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Hoffmann, R. A wiki for the life sciences where authorship matters. Nature Genetics (2008)

Conditional immortalization of normal and dysgenic mouse muscle cells by the SV40 large T antigen under the vimentin promoter control.

We have created new mouse muscle cell lines of an immortalized type, expressing normal differentiation at the myotube stage: sarcomeric organization, functional excitation-contraction coupling, and triadic differentiation. The DNA immortalizing recombinant utilizes a deletion mutant of the regulatory region of the human vimentin promoter controlling the expression of a SV40 thermosensitive large T antigen, in which the small t sequence has been deleted. Skeletal mouse replicative myoblasts synthesized predominantly vimentin. After myoblast fusion the vimentin gene is strongly repressed in multinucleated syncytia. Furthermore, the normal activity of the vimentin promoter in myoblasts is increased in the large T antigen-expressing cells. We observed that continuous and rapid division of myoblasts occurs at permissive temperature, suggesting that immortalization is achieved even though the small t antigen is absent. When fusion is induced by changing media conditions, large T antigen expression is totally repressed by the vimentin promoter. When the temperature is elevated to 39 degrees C, the preexisting large T antigen is inactivated. The resulting myotubes from normal mouse differentiate totally normally as indicated by their morphology, ultrastructure, and electrophysiological properties. Mutant (muscular dysgenesis) immortalized cells express the same properties as mutant primary counterparts with no contraction, no slow Ca2+ current, and no triadic differentiation. These immortalized cell lines are potentially very useful for further pharmacology, transplantation, and cell biology studies. The vimentin promoter control of immortalizing recombinant DNA can be used for any mammalian normal and mutant muscle cell lines.[1]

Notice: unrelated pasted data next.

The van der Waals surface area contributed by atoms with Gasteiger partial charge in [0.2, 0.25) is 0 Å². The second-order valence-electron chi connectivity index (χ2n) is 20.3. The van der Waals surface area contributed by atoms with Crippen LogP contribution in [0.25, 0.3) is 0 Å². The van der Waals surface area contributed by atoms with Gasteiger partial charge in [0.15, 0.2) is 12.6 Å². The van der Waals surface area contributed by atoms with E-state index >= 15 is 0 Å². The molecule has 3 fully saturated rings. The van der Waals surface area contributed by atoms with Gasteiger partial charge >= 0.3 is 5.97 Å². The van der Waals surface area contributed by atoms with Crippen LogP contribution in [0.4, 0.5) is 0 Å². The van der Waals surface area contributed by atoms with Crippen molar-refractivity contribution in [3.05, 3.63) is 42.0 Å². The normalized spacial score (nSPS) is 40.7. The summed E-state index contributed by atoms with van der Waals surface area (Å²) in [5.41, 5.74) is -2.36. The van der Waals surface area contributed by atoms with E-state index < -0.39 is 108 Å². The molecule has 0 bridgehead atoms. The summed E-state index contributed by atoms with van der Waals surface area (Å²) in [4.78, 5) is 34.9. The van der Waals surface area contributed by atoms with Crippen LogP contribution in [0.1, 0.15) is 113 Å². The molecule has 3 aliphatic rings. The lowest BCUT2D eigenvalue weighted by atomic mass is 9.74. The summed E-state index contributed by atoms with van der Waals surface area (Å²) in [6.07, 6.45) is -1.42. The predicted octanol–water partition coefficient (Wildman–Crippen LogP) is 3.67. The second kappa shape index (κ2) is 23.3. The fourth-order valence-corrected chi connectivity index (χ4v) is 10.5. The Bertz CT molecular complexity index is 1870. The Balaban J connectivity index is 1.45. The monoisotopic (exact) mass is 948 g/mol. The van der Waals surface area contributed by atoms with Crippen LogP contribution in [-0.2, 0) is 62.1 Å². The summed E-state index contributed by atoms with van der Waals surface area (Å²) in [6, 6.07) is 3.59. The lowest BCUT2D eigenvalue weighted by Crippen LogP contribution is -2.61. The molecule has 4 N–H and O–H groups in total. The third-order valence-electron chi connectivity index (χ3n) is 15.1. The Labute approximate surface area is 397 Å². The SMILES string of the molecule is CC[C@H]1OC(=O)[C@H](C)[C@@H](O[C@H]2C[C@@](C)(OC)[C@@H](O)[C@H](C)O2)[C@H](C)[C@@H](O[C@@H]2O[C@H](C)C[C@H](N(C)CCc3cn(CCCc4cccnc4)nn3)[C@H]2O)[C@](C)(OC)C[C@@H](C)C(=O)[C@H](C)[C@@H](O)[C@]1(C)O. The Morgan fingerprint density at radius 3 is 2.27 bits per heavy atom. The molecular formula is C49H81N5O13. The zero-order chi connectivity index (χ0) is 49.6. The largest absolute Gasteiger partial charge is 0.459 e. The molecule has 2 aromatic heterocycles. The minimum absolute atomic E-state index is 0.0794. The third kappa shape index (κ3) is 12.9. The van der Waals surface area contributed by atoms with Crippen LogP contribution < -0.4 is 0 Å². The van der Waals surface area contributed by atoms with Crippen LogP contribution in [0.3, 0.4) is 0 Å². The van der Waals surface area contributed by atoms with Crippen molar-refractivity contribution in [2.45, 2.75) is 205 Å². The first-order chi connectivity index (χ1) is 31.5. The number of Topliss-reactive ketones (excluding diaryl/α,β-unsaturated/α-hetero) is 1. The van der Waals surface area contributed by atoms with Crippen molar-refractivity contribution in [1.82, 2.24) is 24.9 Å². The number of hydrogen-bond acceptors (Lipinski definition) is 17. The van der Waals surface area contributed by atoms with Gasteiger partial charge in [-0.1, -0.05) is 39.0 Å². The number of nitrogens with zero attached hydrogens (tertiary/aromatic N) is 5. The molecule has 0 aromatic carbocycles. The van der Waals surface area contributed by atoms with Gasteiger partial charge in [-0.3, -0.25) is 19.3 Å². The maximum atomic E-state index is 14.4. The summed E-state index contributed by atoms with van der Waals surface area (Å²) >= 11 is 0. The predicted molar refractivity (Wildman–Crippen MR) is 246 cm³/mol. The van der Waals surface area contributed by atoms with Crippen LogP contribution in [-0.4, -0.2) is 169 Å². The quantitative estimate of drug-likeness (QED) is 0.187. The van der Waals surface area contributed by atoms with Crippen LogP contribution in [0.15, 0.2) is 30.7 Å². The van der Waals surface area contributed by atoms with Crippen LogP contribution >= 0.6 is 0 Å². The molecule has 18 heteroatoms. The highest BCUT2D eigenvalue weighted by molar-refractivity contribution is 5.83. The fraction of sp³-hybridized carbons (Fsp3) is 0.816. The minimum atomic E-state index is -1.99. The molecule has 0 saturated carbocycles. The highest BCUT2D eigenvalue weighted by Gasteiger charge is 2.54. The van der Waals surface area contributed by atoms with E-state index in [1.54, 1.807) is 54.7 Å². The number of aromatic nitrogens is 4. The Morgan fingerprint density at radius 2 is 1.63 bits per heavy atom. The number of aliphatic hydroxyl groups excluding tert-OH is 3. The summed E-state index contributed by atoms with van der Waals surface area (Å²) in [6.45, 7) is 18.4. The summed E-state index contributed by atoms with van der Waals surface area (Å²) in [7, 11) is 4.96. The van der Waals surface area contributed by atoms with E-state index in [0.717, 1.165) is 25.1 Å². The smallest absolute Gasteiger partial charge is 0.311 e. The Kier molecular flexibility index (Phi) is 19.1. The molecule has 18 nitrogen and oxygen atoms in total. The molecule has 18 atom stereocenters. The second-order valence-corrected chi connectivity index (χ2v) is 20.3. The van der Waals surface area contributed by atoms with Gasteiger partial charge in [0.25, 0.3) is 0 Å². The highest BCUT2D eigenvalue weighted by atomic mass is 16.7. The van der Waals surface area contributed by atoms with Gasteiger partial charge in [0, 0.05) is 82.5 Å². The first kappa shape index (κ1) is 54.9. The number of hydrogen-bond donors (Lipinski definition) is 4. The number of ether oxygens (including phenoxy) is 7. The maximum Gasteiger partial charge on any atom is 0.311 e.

1. Conditional immortalization of normal and dysgenic mouse muscle cells by the SV40 large T antigen under the vimentin promoter control. Pinçon-Raymond, M., Vicart, P., Bois, P., Chassande, O., Romey, G., Varadi, G., Li, Z.L., Lazdunski, M., Rieger, F., Paulin, D. Dev. Biol. (1991) [Pubmed]
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